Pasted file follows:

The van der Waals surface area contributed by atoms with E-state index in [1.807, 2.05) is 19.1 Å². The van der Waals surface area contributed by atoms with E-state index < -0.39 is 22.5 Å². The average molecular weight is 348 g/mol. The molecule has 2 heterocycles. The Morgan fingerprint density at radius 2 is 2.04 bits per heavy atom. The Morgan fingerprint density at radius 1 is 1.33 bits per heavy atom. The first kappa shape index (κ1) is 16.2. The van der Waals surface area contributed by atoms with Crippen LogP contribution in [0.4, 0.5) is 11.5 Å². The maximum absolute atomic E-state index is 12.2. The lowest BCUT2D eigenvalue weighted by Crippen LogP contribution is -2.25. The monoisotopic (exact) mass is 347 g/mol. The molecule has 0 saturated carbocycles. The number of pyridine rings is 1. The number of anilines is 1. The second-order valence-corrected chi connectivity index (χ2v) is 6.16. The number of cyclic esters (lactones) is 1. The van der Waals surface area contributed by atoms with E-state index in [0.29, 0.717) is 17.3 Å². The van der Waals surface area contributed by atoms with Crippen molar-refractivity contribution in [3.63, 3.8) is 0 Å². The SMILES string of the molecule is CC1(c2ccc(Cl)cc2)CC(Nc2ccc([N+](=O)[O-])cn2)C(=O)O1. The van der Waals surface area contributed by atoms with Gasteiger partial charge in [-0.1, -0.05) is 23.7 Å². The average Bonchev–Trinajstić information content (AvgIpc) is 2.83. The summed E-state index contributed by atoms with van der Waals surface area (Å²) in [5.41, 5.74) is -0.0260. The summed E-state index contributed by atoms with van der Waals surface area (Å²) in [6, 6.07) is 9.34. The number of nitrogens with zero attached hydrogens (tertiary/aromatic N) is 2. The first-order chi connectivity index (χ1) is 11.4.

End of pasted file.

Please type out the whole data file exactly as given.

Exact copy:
The van der Waals surface area contributed by atoms with E-state index in [1.807, 2.05) is 19.1 Å². The van der Waals surface area contributed by atoms with E-state index < -0.39 is 22.5 Å². The average molecular weight is 348 g/mol. The molecule has 2 heterocycles. The Morgan fingerprint density at radius 2 is 2.04 bits per heavy atom. The Morgan fingerprint density at radius 1 is 1.33 bits per heavy atom. The first kappa shape index (κ1) is 16.2. The van der Waals surface area contributed by atoms with Crippen LogP contribution in [0.4, 0.5) is 11.5 Å². The maximum absolute atomic E-state index is 12.2. The lowest BCUT2D eigenvalue weighted by Crippen LogP contribution is -2.25. The monoisotopic (exact) mass is 347 g/mol. The molecule has 0 saturated carbocycles. The number of pyridine rings is 1. The number of anilines is 1. The second-order valence-corrected chi connectivity index (χ2v) is 6.16. The number of cyclic esters (lactones) is 1. The van der Waals surface area contributed by atoms with E-state index in [0.29, 0.717) is 17.3 Å². The van der Waals surface area contributed by atoms with Crippen molar-refractivity contribution in [3.63, 3.8) is 0 Å². The SMILES string of the molecule is CC1(c2ccc(Cl)cc2)CC(Nc2ccc([N+](=O)[O-])cn2)C(=O)O1. The van der Waals surface area contributed by atoms with Gasteiger partial charge in [-0.1, -0.05) is 23.7 Å². The average Bonchev–Trinajstić information content (AvgIpc) is 2.83. The summed E-state index contributed by atoms with van der Waals surface area (Å²) in [5.41, 5.74) is -0.0260. The summed E-state index contributed by atoms with van der Waals surface area (Å²) in [6, 6.07) is 9.34. The number of nitrogens with zero attached hydrogens (tertiary/aromatic N) is 2. The first-order chi connectivity index (χ1) is 11.4.